Moonlight Sonata 3rd Movement (Presto Agitato) is the most exciting movement in the famous Moonlight Sonata by Beethoven.
The fast tempo (Presto Agitato) has to be sustained across the entire 3rd movement (around 7 minutes), making it quite a difficult piece for amateur pianists.
We record a version (imperfect, with mistakes) on Korg G1 Air. There is a long chromatic section, whereby we analyze what is the fingering most appropriate for the chromatic scales.
In Beethoven’s Moonlight Sonata 3rd movement, there is a very fast stretch of chromatic notes in bar 187.
I was wondering if the most basic fingering is good, or a more advanced fingering involving the 4th or even 5th finger would be better. (Read more on advanced chromatic fingering here: http://www.pianisttopianist.com/?p=486)
Some people on Reddit suggest some very fanciful fingerings, including “using LH (Left Hand!!) (faster playing up)4321,4312,4321,4321. So, groups of 4321 with the exception starting on the C. That part goes 4312. Just play all the way up with the LH and smack that top A (was it?) with yer Right Hand”! This fingering is apparently attributed to Alfred Brendel.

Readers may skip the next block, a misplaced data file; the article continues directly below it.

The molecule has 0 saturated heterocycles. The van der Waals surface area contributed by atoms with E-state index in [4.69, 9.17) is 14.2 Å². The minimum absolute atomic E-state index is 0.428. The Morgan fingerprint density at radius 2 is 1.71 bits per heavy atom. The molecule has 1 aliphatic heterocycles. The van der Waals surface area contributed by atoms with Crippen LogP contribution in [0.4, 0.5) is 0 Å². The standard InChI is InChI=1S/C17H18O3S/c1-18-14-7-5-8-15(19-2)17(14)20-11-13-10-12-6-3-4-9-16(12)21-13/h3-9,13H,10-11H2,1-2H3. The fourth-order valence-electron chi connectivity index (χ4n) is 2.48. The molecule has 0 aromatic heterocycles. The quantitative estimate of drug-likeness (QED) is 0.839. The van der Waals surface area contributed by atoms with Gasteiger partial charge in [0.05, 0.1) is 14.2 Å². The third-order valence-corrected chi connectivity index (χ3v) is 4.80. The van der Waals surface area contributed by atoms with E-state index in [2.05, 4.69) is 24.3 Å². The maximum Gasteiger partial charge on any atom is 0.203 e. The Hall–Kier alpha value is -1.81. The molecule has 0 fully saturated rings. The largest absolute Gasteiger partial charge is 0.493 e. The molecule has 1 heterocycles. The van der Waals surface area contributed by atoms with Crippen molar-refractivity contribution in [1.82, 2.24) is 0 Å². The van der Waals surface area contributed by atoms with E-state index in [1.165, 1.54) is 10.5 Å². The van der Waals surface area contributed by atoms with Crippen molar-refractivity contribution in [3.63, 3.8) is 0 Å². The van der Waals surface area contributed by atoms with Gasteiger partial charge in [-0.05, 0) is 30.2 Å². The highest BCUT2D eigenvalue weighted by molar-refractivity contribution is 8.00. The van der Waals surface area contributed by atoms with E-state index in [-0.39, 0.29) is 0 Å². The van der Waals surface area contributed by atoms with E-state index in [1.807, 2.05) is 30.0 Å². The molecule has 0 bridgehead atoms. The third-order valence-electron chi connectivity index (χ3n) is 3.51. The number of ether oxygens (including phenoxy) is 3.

It turns out that at least 2 professional pianists seem to use the basic chromatic fingering: 2 13 123 13 123 … etc. They do not use the fourth finger at all. The starting fingering of the first note (G#) may vary.
The first pianist is Valentina Lisitsa. Watch at 0.25 speed to see the fingering at around 6:07 time. Lisitsa seems to use a “special trick” by using her left hand to play the lowest G# in the chromatic range.
The second pianist is Rousseau. You can see his fingering clearly, it is the basic chromatic fingering at around 6:34 time.
Hence, it seems that for Moonlight sonata it is not needed to use the advanced chromatic fingering. Using the pedal during the chromatic (both pianists use it to some extent) gives the illusion of a fast chromatic.
For other pieces like Fantasie Impromptu, the advanced chromatic fingering works well for greater speed.